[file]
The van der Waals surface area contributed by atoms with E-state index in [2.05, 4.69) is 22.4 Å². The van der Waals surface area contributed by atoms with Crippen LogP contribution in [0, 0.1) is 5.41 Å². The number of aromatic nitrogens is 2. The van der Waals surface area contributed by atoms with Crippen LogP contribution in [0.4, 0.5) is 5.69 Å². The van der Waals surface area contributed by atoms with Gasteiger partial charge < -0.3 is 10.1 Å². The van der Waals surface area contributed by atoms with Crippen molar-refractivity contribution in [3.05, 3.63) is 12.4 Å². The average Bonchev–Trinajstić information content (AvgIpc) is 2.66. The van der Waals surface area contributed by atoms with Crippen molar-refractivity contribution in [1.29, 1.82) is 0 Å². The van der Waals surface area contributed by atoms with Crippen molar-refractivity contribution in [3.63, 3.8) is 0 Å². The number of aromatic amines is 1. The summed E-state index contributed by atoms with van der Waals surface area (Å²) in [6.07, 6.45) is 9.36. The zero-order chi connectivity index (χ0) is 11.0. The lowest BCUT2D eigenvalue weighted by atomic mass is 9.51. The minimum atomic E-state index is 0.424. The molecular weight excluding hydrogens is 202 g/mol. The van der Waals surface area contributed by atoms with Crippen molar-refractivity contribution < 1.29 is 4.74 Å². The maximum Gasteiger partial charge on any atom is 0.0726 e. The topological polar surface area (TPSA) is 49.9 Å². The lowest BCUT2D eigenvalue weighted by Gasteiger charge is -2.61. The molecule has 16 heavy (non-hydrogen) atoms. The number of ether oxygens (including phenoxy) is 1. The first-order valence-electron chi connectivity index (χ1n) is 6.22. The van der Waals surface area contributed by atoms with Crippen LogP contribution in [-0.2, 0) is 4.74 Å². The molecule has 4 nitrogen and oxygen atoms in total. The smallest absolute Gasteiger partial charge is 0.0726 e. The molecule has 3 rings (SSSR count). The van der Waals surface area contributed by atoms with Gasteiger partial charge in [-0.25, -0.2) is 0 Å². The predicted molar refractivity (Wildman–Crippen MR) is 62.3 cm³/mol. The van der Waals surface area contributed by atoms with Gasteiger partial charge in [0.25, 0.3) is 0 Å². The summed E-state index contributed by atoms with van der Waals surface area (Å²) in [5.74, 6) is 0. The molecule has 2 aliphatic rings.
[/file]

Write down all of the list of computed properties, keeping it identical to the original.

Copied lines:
The van der Waals surface area contributed by atoms with E-state index in [2.05, 4.69) is 22.4 Å². The van der Waals surface area contributed by atoms with Crippen LogP contribution in [0, 0.1) is 5.41 Å². The number of aromatic nitrogens is 2. The van der Waals surface area contributed by atoms with Crippen LogP contribution in [0.4, 0.5) is 5.69 Å². The van der Waals surface area contributed by atoms with Gasteiger partial charge < -0.3 is 10.1 Å². The van der Waals surface area contributed by atoms with Crippen molar-refractivity contribution in [3.05, 3.63) is 12.4 Å². The average Bonchev–Trinajstić information content (AvgIpc) is 2.66. The van der Waals surface area contributed by atoms with Crippen molar-refractivity contribution in [1.29, 1.82) is 0 Å². The van der Waals surface area contributed by atoms with Crippen molar-refractivity contribution in [3.63, 3.8) is 0 Å². The number of aromatic amines is 1. The summed E-state index contributed by atoms with van der Waals surface area (Å²) in [6.07, 6.45) is 9.36. The zero-order chi connectivity index (χ0) is 11.0. The lowest BCUT2D eigenvalue weighted by atomic mass is 9.51. The minimum atomic E-state index is 0.424. The molecular weight excluding hydrogens is 202 g/mol. The van der Waals surface area contributed by atoms with Crippen molar-refractivity contribution < 1.29 is 4.74 Å². The maximum Gasteiger partial charge on any atom is 0.0726 e. The topological polar surface area (TPSA) is 49.9 Å². The lowest BCUT2D eigenvalue weighted by Gasteiger charge is -2.61. The molecule has 16 heavy (non-hydrogen) atoms. The number of ether oxygens (including phenoxy) is 1. The first-order valence-electron chi connectivity index (χ1n) is 6.22. The van der Waals surface area contributed by atoms with Crippen LogP contribution in [-0.2, 0) is 4.74 Å². The molecule has 4 nitrogen and oxygen atoms in total. The smallest absolute Gasteiger partial charge is 0.0726 e. The molecule has 3 rings (SSSR count). The van der Waals surface area contributed by atoms with Gasteiger partial charge in [-0.25, -0.2) is 0 Å². The predicted molar refractivity (Wildman–Crippen MR) is 62.3 cm³/mol. The van der Waals surface area contributed by atoms with Gasteiger partial charge in [0.25, 0.3) is 0 Å². The summed E-state index contributed by atoms with van der Waals surface area (Å²) in [5.74, 6) is 0. The molecule has 2 aliphatic rings.